The Mark Milsome Foundation - Film and TV Online Safety Passport Course

10 videos, 1 hour and 14 minutes

Course Content

Health and Safety Abroad

Video 8 of 10
4 min 41 sec
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You need to be alert to issues of risk when working outside of the UK. Crew need to monitor themselves and to speak up, refusing to work if necessary until issues are resolved. These issues might be an abuse of working hours, of conditions, catering, exposure to extreme temperatures, illness, toilet facilities, hotels or transport.

UK productions most commonly employ a local service company to physically arrange the foreign shoot based on local knowledge, contacts, understanding of the country, the people, the culture. UK producers should heighten their instincts relating to safety when shooting abroad, questioning and checking decisions made by the local production company relating to the experience of local crew, schedules, crew expertise, cost cutting etc making sure standards are in keeping with the UK.

Most shoot days or prep days start with crew boarding a bus to be taken on a scout or to location. This is the first opportunity you have to assess how highly the local production values your safety. If you don’t feel your driver is safe or experienced enough, if they appear too tired then speak up. If no one values your safety getting to set how can you expect them to value it once you start work?

Crew should demand that Health and Safety abroad is at the same level or higher than it is in the UK. Ask The UK production company who is in charge of Health and Safety’ before you sign up for the job. Feel free to request a Health and Safety document from the local service company setting out their Health and Safety standards. Keep the document incase the reality does not live up to the promise once you arrive on location. Ask for the same level of reassurance relating to hours worked and overtime.     

The nature of being in a foreign country for a fixed schedule means that delays will result in additional accommodation costs and re scheduling of flights so there is a more pressing need for productions to make the day, get our of the country and fly home on schedule. Some productions are shooting in a foreign location to honour the script locations but many decide to shoot abroad to employ cheaper crew and save money, this suggests that from day one,  saving money is a priority.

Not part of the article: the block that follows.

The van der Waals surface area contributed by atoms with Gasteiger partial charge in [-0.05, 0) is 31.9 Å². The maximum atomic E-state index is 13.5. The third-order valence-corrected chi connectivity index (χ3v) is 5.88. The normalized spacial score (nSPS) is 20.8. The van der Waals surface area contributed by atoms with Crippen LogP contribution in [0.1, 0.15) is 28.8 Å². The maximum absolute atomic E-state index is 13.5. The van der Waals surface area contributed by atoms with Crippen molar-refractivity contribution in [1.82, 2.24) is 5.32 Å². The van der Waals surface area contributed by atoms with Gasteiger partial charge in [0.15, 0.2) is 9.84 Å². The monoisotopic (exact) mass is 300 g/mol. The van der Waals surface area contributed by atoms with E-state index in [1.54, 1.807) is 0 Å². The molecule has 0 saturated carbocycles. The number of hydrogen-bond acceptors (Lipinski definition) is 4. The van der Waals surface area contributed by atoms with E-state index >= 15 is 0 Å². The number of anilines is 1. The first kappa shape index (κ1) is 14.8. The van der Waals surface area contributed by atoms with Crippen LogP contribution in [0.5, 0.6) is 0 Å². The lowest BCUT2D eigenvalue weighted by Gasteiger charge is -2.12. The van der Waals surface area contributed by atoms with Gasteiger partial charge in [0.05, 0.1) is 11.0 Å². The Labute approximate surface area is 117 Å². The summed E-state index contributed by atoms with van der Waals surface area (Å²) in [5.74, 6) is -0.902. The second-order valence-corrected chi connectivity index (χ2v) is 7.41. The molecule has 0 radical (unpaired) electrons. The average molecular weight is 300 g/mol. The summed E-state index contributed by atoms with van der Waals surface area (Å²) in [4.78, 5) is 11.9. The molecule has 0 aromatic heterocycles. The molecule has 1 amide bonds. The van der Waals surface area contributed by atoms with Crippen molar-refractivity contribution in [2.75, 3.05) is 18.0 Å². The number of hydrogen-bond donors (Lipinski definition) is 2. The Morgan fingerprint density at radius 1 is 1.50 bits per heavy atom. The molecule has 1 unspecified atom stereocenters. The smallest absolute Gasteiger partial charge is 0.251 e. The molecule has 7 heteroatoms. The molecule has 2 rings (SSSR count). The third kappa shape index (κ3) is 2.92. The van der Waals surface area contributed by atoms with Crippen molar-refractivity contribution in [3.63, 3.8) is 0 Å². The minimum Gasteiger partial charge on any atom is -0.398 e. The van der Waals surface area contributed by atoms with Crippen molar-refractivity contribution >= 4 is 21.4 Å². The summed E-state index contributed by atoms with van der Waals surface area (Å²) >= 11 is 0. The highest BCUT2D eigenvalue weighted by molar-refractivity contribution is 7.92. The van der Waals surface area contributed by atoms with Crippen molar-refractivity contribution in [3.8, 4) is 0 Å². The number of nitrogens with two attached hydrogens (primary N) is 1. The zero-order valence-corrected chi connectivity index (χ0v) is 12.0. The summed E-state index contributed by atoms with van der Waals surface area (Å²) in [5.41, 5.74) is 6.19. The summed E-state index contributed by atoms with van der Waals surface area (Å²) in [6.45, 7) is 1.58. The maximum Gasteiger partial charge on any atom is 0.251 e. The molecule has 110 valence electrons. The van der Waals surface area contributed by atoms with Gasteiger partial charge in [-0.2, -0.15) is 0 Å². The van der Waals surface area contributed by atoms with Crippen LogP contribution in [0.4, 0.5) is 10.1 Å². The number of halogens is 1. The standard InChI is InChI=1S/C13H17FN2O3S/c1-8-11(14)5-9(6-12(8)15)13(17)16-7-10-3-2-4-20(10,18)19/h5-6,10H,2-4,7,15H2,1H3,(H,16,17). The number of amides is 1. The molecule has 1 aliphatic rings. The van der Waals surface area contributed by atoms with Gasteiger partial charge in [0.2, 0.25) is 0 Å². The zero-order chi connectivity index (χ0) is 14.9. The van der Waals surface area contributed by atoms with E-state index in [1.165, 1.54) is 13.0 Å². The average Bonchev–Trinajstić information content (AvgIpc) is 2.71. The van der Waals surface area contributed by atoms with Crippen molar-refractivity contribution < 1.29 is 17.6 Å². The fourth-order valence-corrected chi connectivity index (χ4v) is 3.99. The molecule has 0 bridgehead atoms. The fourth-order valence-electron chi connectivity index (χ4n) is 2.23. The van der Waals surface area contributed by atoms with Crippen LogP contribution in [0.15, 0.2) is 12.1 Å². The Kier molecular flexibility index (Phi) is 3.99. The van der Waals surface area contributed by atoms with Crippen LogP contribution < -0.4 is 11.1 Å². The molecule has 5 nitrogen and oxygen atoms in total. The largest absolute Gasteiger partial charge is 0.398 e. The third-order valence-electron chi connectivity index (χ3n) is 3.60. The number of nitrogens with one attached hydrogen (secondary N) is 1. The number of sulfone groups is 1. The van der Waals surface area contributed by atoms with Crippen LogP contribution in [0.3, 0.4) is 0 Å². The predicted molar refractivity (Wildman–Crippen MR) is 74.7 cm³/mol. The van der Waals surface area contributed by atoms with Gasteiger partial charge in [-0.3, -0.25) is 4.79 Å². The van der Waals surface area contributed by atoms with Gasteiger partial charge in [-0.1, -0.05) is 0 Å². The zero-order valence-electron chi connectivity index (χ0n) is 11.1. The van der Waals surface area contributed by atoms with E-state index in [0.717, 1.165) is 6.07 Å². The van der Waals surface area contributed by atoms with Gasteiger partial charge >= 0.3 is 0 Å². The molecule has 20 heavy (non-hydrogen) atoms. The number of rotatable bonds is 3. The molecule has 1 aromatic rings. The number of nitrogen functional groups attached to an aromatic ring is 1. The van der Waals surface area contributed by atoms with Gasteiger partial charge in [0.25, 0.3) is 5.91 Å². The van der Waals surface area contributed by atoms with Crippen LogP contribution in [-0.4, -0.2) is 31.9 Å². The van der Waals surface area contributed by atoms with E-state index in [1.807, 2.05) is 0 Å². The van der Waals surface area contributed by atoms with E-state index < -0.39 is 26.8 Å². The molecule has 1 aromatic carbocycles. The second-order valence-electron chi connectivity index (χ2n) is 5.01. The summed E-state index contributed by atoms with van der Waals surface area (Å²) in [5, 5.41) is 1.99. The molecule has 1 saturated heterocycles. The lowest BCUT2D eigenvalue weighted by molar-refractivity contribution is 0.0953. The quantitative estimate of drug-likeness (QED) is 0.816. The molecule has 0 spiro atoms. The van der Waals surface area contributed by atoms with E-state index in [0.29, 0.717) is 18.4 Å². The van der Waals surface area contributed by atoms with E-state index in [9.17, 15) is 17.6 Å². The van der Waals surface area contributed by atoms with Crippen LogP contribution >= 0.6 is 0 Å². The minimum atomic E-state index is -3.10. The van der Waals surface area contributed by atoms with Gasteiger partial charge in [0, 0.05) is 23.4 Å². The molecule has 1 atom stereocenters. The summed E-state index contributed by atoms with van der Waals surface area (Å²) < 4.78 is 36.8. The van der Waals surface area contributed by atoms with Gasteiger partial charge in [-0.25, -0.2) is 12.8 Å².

Think ahead about potential problems and be prepared. Review your weather gear before travelling to a cold climate, stay hydrated whilst working, tics and lymes disease is becoming an issue in all woodland and grassland. In a tropical climate pay attention to wildlife, spiders, mosquitos. What vaccinations do you need? Many are needed two weeks before traveling so get organised well in advance.

A risk assessment of a location in or near water needs to review and highlight how cold the water is, are there water borne diseases? In the ocean is there jelly Fish? If your boat capsizes, what is the plan? Are there rip tides and tidal currents? Does everyone have a life jacket available to wear from the moment they leave dry land rather than waiting for them out to sea? Is a boat overloaded with equipment? Is flooding a risk? Landslide or Avalanche? Are you being asked to take responsibility for something that is not your department like a member of the camera department being asked to watch out for the safety of an actor on a cliff?

Ask about the qualifications of a medic and their experience. Keep on top of passport, visa and immigration paperwork recommended by the production as this can take time to clear embassies. The security of yourself, your crew, your cast and your kit is also an added responsibility to consider when on location. You may be working with local crew who have different ways of working, what is the local attitude towards a Safety meeting? Are they expected and respected as they are in the UK? Make it clear that as a crew you expect and demand an inclusive and comprehensive safety brief before any stunt or dangerous shot.